Shamnad Basheer, a well-known and highly regarded Indian legal scholar, teacher, writer, activist and lawyer, has unexpectedly passed away at the relatively young age of 43.
An intellectual property rights expert, he is perhaps best known as the person behind SpicyIP, India’s leading blog for intellectual property (IP) and innovation law, which he founded in 2005.
Mr Basheer is remembered also for his efforts to expand the understanding of the intricacies of IP law in the courts. Reacting to the news of his demise, Justice Aftab Alam, a former judge of the Supreme Court whose courtroom Mr Basheer most famously appeared in during the Novartis Glivec patent case in 2013, said: “It was no time for him to die. He was one of the best that the national law school has produced. The world of legal research, law teaching and genuine legal activism is much poorer by his demise.”
Among Mr Basheer’s many achievements was the founding of Increasing Diversity by Increasing Access (IDIA), a non-profit organization that he set up in 2010, which seeks to increase diversity in legal education. Mr Basheer was concerned that legal education, especially in the top-rung National Law Schools, suffered from a noticeable lack of diversity within the student population.
Over the years IDIA has helped scores of high school students from under-represented communities gain admission to India’s top law schools after first making them aware of the benefits of law as a viable and lucrative career.
Karthika Annamalai, an associate at AZB & Partners, is one of the many who benefited from Mr Basheer’s vision for access to legal education. Paying tribute to his memory she said: “For many of us IDIA scholars, Professor Basheer was a fatherly presence who always had our backs – he was our guiding light. It was his courage and conviction to always stand up for equality and against injustice that inspired many of us to dare study the law and accomplish what we believed to be impossible.”
As an academic, Mr Basheer taught first at the George Washington University Law School in Washington DC where he was a visiting professor of IP law. In 2008 he returned to India to a chaired professorship in IP law at the West Bengal National University of Juridical Studies in Kolkata.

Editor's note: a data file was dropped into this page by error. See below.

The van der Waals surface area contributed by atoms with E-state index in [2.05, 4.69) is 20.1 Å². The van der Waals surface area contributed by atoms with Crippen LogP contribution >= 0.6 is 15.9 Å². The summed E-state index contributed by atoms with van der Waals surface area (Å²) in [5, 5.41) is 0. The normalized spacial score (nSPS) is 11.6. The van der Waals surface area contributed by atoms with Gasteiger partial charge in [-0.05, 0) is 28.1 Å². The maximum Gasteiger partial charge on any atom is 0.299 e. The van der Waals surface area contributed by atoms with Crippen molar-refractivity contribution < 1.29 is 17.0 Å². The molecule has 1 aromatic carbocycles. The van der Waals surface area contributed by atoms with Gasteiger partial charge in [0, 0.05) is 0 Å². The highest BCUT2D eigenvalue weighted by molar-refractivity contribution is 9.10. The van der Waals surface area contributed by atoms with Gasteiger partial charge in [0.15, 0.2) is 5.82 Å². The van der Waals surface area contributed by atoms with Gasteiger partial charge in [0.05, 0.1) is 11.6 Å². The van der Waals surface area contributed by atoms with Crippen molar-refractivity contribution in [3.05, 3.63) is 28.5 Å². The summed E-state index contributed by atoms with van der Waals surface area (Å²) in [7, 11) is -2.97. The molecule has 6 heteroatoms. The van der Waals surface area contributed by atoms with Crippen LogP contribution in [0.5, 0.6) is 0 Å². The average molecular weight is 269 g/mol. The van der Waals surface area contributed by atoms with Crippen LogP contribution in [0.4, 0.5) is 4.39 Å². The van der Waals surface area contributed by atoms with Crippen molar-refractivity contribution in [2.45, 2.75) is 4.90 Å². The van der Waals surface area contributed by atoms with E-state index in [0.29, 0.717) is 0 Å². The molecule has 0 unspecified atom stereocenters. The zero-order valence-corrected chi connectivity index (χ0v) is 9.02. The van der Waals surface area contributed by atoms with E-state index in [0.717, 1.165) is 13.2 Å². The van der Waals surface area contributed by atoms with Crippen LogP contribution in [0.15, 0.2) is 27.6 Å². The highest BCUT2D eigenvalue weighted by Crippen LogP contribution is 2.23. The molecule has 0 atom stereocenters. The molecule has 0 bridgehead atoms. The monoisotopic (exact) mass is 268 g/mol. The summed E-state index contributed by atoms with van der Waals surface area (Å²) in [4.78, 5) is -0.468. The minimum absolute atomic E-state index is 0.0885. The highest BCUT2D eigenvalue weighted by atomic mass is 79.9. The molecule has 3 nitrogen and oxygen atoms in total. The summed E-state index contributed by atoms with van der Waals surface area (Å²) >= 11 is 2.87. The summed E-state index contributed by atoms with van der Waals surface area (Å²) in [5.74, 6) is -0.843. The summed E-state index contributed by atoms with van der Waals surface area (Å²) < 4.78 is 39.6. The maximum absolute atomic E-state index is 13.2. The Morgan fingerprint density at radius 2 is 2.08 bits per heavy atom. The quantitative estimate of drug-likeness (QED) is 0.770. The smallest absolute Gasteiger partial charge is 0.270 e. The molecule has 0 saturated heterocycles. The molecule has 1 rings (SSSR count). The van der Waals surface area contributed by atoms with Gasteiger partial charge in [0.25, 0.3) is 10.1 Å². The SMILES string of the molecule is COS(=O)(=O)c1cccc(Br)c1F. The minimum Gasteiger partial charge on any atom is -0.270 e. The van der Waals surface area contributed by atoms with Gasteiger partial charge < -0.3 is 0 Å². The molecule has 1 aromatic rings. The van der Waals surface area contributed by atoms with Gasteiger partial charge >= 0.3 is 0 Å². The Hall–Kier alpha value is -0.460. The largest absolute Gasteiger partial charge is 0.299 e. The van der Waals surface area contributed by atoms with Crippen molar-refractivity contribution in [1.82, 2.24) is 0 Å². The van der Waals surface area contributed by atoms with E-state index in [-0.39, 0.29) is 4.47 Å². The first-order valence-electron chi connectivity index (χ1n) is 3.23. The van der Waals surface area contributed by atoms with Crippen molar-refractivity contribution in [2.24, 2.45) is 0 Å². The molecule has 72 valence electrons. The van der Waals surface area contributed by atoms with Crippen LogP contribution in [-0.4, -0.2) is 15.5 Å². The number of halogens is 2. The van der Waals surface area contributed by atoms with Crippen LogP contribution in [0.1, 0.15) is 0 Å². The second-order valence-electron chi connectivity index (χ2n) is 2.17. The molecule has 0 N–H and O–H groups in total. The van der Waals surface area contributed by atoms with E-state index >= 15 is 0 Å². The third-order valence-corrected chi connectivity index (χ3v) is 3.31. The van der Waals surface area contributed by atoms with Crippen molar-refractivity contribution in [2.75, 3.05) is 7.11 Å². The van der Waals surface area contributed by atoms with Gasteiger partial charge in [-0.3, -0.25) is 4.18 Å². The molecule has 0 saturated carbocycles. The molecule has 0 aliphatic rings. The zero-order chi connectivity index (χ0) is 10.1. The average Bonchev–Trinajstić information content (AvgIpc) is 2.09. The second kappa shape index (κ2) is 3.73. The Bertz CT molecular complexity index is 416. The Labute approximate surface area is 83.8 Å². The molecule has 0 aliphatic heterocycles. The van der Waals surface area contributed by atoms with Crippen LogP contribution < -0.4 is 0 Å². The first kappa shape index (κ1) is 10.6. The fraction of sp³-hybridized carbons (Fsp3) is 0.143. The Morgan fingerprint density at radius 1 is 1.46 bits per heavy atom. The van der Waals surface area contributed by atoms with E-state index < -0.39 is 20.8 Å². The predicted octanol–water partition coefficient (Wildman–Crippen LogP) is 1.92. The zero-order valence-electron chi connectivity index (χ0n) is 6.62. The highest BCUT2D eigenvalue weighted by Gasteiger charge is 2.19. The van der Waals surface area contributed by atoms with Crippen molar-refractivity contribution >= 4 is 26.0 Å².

“Sham could have had all the wealth and success the legal profession had to offer in India or elsewhere,” said Ameet Datta, a partner at Saikrishna & Associates and a close friend. “Yet, he chose to reject this life and threw himself into academics. I often asked him why and he said, ‘I think I will make more of a real difference as an academic.’”
Mr Basheer, who had received the Infosys Prize in Humanities in 2015 for his work on legal education and on democratizing the discourse around IP law and policy, had been unwell for some time.
He had been an editorial board member of India Business Law Journal, Asia Business Law Journal’s sister publication, since the first issue in June 2007, and supported the publication over the years.
“I am devastated by this tragic news,” said James Burden, the publisher of India Business Law Journal and director of Vantage Asia Publishing. “Shamnad was an amazing person, not only a brilliant legal mind, but someone who was genuinely committed to doing good in the world. Countless people’s lives are better because of Shamnad. His death is a terrible loss not only for the legal profession, but for society as a whole.”